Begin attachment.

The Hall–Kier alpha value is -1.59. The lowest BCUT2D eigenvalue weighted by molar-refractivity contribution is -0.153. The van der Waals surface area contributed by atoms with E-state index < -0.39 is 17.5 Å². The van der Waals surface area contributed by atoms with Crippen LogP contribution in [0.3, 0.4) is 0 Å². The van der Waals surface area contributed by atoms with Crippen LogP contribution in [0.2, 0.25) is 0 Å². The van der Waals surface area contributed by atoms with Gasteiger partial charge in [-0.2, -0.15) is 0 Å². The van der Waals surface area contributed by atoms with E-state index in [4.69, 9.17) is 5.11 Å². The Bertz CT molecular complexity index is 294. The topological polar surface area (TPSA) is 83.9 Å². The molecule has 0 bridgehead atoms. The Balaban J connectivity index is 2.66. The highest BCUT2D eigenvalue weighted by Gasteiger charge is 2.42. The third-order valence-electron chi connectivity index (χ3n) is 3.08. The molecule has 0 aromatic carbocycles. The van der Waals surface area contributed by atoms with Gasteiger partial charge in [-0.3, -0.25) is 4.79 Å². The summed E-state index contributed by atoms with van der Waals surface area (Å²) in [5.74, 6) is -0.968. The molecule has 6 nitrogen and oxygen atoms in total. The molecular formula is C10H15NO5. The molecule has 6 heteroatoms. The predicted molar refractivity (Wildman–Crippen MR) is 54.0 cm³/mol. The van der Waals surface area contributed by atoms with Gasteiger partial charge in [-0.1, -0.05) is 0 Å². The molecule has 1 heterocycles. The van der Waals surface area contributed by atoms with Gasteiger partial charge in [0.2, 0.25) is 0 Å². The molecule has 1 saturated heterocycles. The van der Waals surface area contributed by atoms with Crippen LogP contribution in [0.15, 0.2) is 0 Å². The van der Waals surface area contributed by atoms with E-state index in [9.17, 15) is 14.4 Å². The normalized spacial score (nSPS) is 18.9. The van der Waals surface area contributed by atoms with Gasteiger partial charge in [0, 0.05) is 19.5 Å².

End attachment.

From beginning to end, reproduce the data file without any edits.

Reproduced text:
The Hall–Kier alpha value is -1.59. The lowest BCUT2D eigenvalue weighted by molar-refractivity contribution is -0.153. The van der Waals surface area contributed by atoms with E-state index < -0.39 is 17.5 Å². The van der Waals surface area contributed by atoms with Crippen LogP contribution in [0.3, 0.4) is 0 Å². The van der Waals surface area contributed by atoms with Crippen LogP contribution in [0.2, 0.25) is 0 Å². The van der Waals surface area contributed by atoms with Gasteiger partial charge in [-0.2, -0.15) is 0 Å². The van der Waals surface area contributed by atoms with E-state index in [4.69, 9.17) is 5.11 Å². The Bertz CT molecular complexity index is 294. The topological polar surface area (TPSA) is 83.9 Å². The molecule has 0 bridgehead atoms. The Balaban J connectivity index is 2.66. The highest BCUT2D eigenvalue weighted by Gasteiger charge is 2.42. The third-order valence-electron chi connectivity index (χ3n) is 3.08. The molecule has 0 aromatic carbocycles. The van der Waals surface area contributed by atoms with Gasteiger partial charge in [-0.3, -0.25) is 4.79 Å². The summed E-state index contributed by atoms with van der Waals surface area (Å²) in [5.74, 6) is -0.968. The molecule has 6 nitrogen and oxygen atoms in total. The molecular formula is C10H15NO5. The molecule has 6 heteroatoms. The predicted molar refractivity (Wildman–Crippen MR) is 54.0 cm³/mol. The van der Waals surface area contributed by atoms with Gasteiger partial charge in [-0.1, -0.05) is 0 Å². The molecule has 1 heterocycles. The van der Waals surface area contributed by atoms with Gasteiger partial charge in [0.2, 0.25) is 0 Å². The molecule has 1 saturated heterocycles. The van der Waals surface area contributed by atoms with Crippen LogP contribution in [0.15, 0.2) is 0 Å². The van der Waals surface area contributed by atoms with E-state index in [9.17, 15) is 14.4 Å². The normalized spacial score (nSPS) is 18.9. The van der Waals surface area contributed by atoms with Gasteiger partial charge in [0, 0.05) is 19.5 Å².